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Suez Withdraws Site Plan Application For Former Tilcon Site

Business Real Estate

Letter Says ‘Planning Board’s Failure To Act’ Caused Suez Monetary Harm

By Tina Traster

Suez Water New York Inc. has withdrawn its application to build a parking lot and storage building at 162 Old Mill Road, following a protracted battle with community members who opposed development close to Lake DeForest reservoir.

In a statement, Suez’s spokesman Bill Madden said, “We recently withdrew our site plan application to build a parking lot and storage building at our new headquarters at 162 Old Mill Road. We look forward to meeting the needs of our customers from this location for the next 30 years. We are studying options for our location at 360 West Nyack Road.”

Suez’s vehicles are still parked at 360 West Nyack Road, a five-acre commercial site that has been under contract for purchase for more than a year. The contract is contingent on Suez vacating the property and relocating their trucks, according to a source.

In a letter to Clarkstown’s Planning Board, Suez wrote “After multiple continuations and adjournments with no next hearing date scheduled, along with diligent efforts by SUEZ to have the matter added to the Planning Board’s agendas, the Planning Board failed to adequately hear and address SUEZ’s application.”

Asked what Suez plans to do next, its spokesman said, “The statement represents our full response to questions related to the site application.”

It is unclear as to whether Suez plans to take legal action but the letter to the Planning Board indicates the possibility of further action.

But in its letter, Suez wrote, “The Planning Board’s failure to act and perpetual delay on this application has caused SUEZ monetary harm. In addition, the Planning Board’s arbitrary and capricious handling of this matter unfairly denied SUEZ its right to due process to have its application heard, timely processed and acted upon – rights afforded to other Planning Board applicants, but not SUEZ.”

Suez has moved its administration functions to 162 Old Mill Road, which it is leasing from Tilcon, for construction staff, management and customer service employees. Suez had wanted to add a 60,000-square-foot storage yard with a 10,400 square-foot building that would have been used to park its fleet of vehicles and store materials needed to maintain its water system including pipes, hydrants, valves, etc.

The proposed plan on 26 acres would have created 48 new parking spaces for a total of 141 in the parking lots to the east and south of the existing building. Nearly 7 acres, or 305,000 square-feet of land-disturbance, primarily paving and the building of the new structure mandated the installation of an extensive storm-water management system. The site lies within a few hundred feet of Lake DeForest. The plan called for the removal of more than 270 mature trees.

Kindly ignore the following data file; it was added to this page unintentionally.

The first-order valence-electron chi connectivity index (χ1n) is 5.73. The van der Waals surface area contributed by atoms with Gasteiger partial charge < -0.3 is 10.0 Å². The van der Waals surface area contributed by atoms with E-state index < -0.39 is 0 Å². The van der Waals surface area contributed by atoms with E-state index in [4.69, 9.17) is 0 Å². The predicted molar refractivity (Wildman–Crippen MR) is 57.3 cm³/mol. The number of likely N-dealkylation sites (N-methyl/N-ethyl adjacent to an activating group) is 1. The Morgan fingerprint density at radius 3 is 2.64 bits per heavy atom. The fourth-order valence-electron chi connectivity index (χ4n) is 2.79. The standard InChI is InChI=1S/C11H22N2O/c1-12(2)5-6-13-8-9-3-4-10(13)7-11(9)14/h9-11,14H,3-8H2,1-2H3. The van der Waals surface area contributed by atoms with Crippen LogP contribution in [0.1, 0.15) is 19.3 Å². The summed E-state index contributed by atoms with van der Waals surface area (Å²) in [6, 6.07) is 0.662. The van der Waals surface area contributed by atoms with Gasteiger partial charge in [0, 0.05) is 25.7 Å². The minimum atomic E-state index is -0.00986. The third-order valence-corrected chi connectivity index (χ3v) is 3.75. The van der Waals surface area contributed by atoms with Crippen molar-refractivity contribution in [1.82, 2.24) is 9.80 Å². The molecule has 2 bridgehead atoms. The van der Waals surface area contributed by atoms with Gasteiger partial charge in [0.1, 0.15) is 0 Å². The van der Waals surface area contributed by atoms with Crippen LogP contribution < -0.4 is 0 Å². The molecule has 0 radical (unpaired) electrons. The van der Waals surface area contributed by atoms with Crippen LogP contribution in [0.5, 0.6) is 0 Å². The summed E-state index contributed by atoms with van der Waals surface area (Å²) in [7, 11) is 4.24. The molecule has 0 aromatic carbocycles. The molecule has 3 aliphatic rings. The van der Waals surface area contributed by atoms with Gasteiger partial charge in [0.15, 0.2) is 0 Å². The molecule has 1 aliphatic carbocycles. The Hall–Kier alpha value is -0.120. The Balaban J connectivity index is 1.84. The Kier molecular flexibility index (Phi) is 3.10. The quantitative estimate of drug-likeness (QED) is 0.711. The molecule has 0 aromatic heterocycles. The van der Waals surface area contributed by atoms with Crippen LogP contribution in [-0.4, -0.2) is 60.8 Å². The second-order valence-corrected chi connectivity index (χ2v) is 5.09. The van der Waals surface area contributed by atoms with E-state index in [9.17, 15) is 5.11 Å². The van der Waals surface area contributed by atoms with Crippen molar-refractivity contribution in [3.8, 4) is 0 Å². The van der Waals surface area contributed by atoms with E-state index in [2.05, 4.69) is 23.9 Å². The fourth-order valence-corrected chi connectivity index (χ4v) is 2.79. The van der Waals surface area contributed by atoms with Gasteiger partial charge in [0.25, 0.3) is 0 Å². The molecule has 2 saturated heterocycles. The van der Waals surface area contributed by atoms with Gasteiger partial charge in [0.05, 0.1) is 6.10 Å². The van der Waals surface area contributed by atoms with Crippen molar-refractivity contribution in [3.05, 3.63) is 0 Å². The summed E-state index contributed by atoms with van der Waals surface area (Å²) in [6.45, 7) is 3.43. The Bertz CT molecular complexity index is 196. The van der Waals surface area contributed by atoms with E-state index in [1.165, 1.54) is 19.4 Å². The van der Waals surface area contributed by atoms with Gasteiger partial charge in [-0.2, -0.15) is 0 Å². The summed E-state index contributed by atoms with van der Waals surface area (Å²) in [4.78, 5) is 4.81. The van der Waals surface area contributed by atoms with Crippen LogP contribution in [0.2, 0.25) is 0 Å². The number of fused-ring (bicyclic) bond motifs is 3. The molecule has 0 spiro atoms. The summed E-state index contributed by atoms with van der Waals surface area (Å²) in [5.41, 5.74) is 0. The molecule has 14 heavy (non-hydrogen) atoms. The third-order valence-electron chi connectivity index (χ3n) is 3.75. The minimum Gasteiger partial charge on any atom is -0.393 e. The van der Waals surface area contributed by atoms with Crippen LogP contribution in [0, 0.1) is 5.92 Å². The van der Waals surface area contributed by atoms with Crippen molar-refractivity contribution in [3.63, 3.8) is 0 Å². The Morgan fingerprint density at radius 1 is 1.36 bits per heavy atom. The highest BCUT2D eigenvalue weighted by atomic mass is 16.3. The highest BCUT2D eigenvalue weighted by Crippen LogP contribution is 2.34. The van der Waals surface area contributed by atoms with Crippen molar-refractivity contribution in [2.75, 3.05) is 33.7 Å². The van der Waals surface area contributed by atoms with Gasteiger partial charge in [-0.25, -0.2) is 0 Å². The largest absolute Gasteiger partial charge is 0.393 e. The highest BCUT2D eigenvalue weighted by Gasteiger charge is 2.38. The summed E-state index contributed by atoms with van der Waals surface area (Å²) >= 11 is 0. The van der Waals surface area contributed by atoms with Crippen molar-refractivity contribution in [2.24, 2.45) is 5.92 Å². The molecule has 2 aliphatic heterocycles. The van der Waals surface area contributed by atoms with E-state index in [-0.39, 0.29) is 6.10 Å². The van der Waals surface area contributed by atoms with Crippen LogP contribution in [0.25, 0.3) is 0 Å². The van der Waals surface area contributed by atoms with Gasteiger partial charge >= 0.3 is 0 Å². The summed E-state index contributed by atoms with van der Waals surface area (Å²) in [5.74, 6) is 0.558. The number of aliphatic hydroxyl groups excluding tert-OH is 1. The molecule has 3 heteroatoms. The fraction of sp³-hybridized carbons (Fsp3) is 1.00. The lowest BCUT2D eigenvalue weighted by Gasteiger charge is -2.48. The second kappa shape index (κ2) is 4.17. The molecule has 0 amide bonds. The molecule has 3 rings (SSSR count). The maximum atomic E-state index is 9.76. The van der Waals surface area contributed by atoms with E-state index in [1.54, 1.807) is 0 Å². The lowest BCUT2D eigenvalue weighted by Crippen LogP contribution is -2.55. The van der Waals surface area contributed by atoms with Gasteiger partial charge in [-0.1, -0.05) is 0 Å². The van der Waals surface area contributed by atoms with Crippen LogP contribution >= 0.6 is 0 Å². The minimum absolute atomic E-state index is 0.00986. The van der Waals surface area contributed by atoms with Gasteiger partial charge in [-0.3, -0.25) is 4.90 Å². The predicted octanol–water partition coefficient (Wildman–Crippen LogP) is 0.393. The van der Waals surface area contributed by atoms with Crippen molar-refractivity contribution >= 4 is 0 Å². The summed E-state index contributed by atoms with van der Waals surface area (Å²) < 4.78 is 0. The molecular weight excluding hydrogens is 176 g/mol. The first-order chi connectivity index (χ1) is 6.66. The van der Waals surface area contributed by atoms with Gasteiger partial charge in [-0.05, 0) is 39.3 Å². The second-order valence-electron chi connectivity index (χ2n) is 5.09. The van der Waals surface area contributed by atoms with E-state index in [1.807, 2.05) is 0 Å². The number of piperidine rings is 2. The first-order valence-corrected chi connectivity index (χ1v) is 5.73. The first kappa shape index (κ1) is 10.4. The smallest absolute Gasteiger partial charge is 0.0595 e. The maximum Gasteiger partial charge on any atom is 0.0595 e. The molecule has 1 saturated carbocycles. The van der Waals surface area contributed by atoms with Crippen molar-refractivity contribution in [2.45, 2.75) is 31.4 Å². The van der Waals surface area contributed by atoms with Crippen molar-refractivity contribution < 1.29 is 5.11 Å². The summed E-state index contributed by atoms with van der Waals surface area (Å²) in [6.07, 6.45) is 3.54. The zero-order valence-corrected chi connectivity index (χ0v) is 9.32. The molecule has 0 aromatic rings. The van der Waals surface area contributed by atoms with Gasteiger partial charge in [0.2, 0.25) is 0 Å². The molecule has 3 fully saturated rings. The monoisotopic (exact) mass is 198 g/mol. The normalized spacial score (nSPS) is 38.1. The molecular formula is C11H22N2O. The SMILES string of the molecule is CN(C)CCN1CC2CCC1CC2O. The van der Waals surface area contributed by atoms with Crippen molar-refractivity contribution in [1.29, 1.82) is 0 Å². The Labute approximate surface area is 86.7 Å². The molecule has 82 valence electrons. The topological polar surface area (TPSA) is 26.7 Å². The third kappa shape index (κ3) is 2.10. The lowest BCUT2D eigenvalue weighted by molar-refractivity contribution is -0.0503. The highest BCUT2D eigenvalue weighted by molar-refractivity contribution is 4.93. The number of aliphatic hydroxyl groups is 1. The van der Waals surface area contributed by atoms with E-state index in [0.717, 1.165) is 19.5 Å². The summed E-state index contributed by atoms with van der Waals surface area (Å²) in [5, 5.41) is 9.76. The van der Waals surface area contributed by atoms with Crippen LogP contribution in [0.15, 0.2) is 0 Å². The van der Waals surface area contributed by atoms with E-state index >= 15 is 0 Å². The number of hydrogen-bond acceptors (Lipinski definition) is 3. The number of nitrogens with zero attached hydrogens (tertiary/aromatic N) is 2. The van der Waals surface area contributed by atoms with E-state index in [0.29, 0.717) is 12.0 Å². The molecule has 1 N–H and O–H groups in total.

In January, for the second time in a row, the Clarkstown Planning Board deadlocked on a three-three vote on whether Suez’s application to expand its new facility on the former Tilcon site in West Nyack deserved additional environmental scrutiny. The issue at heart was whether Suez’s proposal should be subjected to SEQR review. Board Chairman Gilbert Heim, who is president of Rockland County Central Labor Union, AFL-CIO, was absent from both votes.

Community members and water activists had called for a SEQR (New York State’s Environmental Quality Review Act) process because they believe the project proposed potential danger to Lake DeForest and the watershed. A SEQR review would have delved deeper into the study of potential environmental impact and could derive at alternative solutions that could mitigate harm. Specifically, community members wanted a second look at proposals for storm water management, a permeable surface for the parking lot, better landscape screening, siting of the parking lot.

“I am cautiously optimistic about this latest development but do hope this is a permanent withdrawal to do the work they originally planned to do along the waterfront,” said Lynn Munroe, a resident who led the fight against Suez’s application.